The court notes that courts in Pennsylvania grant insureds the benefit of the doubt in construing policy provisions, especially when an ambiguity exists. See Betz v. Erie Ins. Exch., 957 A.2d 1244, 1253 (Pa. Super. Ct. 2008). Were the court to undertake its analysis ab initio, even if the law of Pennsylvania generally placed the burden of proving provisos such as subsection B.2 on the insured, the court would still consider allocating the burden on the moving defendants. The application for the policy contains multiple provisions (quoted above) which indicate to the applicant that "known claims and/or circumstances that could result in a Professional Liability Claim" are excluded from coverage. Such language in the application may be a sufficient basis for the court to determine that the "reasonable expectation of the insured," which is the "proper focus regarding issues of coverage under insurance contracts," was that subsection B.2 should be construed as an exclusion. Betz, 957 A.2d at 1253.
B.The Court's Assessment that Material Issues of Fact Precluded Summary Judgment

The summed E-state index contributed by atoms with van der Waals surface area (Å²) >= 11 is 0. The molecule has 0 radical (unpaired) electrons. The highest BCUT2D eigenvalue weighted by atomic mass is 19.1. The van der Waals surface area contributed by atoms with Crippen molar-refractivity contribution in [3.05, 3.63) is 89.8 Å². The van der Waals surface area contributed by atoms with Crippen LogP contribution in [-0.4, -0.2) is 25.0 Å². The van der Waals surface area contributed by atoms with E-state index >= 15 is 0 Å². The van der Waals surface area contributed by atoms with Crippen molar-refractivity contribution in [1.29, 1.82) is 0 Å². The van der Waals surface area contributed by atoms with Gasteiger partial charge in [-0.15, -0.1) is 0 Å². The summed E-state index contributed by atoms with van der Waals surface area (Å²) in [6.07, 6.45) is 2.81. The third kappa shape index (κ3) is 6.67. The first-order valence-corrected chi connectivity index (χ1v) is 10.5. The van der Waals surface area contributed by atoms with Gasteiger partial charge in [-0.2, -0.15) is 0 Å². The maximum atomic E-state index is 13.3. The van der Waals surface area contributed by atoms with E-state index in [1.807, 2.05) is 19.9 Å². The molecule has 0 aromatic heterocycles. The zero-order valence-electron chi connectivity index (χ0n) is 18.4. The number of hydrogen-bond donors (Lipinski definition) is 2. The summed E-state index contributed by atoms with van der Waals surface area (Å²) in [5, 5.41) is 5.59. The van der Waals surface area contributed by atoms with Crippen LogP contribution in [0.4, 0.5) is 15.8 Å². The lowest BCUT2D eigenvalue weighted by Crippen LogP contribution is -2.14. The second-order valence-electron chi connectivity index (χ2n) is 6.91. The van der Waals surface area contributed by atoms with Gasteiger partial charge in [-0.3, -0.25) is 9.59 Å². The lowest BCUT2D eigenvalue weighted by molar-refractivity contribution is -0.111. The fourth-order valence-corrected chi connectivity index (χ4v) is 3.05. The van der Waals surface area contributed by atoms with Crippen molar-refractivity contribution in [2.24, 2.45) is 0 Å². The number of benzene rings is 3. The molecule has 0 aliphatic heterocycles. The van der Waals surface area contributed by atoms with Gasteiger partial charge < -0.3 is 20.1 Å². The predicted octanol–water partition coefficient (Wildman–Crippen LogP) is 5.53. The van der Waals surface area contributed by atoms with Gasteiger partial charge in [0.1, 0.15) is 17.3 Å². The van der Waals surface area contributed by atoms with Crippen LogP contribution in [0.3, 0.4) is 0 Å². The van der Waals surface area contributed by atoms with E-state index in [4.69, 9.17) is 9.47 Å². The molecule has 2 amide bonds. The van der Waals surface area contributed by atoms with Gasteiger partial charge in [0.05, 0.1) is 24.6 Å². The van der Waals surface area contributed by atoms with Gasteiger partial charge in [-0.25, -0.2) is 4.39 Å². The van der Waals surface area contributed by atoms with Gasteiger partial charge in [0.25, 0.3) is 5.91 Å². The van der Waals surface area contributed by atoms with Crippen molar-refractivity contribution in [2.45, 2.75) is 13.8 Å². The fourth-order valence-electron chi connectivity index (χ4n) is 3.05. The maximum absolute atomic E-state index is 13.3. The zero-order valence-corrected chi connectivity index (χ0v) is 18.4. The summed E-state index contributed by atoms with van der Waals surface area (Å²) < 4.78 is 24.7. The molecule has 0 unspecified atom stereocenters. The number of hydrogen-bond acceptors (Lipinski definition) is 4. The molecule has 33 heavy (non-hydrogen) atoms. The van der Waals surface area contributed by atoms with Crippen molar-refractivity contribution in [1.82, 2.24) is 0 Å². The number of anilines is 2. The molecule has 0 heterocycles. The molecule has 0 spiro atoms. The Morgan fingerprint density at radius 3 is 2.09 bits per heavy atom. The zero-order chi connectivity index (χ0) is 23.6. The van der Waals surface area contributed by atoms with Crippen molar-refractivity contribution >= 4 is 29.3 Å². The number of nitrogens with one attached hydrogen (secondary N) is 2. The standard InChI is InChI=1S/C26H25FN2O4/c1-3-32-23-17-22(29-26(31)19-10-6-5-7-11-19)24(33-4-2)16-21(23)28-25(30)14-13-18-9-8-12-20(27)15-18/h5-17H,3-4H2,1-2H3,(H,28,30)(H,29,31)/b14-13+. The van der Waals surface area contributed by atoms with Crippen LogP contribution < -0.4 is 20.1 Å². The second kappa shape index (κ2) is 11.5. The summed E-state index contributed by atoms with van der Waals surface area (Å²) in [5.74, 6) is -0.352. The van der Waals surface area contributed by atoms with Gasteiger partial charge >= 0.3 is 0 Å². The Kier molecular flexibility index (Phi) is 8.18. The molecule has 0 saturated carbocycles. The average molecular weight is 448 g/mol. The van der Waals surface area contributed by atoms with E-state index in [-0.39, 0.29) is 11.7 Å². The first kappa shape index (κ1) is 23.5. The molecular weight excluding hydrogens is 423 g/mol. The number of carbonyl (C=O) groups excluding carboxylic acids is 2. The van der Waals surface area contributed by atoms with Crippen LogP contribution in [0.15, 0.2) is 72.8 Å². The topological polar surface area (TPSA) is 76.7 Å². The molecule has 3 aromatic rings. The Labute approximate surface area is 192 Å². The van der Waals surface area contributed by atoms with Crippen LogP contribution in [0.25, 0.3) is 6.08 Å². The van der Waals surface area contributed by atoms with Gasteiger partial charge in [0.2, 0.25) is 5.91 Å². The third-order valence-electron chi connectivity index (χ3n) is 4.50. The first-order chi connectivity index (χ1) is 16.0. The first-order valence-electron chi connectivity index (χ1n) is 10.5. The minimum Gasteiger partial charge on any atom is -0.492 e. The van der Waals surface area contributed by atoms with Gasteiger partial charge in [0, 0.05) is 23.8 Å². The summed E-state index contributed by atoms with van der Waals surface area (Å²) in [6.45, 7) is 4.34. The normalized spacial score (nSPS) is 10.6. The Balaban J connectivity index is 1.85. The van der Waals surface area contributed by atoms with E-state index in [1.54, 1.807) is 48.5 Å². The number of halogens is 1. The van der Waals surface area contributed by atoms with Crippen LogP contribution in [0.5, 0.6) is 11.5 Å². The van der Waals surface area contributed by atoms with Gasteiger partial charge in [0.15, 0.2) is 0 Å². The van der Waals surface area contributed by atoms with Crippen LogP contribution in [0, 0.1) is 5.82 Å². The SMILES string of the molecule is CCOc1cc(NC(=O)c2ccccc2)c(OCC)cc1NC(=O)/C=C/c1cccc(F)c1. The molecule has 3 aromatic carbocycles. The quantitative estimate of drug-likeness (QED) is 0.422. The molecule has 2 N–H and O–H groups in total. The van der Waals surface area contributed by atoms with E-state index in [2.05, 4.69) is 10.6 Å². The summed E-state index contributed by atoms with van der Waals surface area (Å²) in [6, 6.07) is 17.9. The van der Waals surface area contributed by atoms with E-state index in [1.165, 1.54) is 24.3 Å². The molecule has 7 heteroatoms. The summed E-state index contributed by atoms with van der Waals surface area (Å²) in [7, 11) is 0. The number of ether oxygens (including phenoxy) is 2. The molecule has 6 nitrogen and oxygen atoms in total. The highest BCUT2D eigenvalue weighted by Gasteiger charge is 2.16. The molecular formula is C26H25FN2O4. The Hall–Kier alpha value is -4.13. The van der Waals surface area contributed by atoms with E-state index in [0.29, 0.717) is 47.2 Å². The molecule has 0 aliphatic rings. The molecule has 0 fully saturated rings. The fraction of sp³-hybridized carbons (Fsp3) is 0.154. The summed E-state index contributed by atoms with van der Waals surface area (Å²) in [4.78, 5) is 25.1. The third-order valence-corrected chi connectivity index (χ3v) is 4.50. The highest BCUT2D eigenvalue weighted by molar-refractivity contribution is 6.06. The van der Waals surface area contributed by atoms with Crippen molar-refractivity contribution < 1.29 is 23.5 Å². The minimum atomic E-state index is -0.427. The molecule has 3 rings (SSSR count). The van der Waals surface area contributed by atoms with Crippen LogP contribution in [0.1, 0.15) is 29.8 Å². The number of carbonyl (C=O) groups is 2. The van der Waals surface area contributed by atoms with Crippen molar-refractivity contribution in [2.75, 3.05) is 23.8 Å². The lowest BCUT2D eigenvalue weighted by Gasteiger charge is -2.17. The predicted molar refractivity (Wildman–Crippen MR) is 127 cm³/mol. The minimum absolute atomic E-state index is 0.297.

Moving defendants' second argument does not fall within one of the three permissible categories of motions for reconsideration. Moving defendants merely assert that the facts which the court already determined are materially in dispute are immaterial, and given their determination as to immateriality, "request clarification of the Opinion as to what disputed facts remain that prevent judgment being render as a matter of law [and that] [i]f no such facts remain, as the Defendant Insurers believe, they request reconsideration of the Court's denial in part of the Defendant Insurer's motion for summary judgment." (Defs.' Br. (ECF No. 63) at 2.) The court already informed the parties what facts it believes preclude summary judgment, and a motion for reconsideration is not properly grounded as a request that the court rethink a decision it has already made. The court concluded that there was a dearth of information in the record regarding Foster's knowledge of his actions, and his standard of care in counseling Yavorka. Because the burden of proof was on moving defendants, the court denied their motion for summary judgment.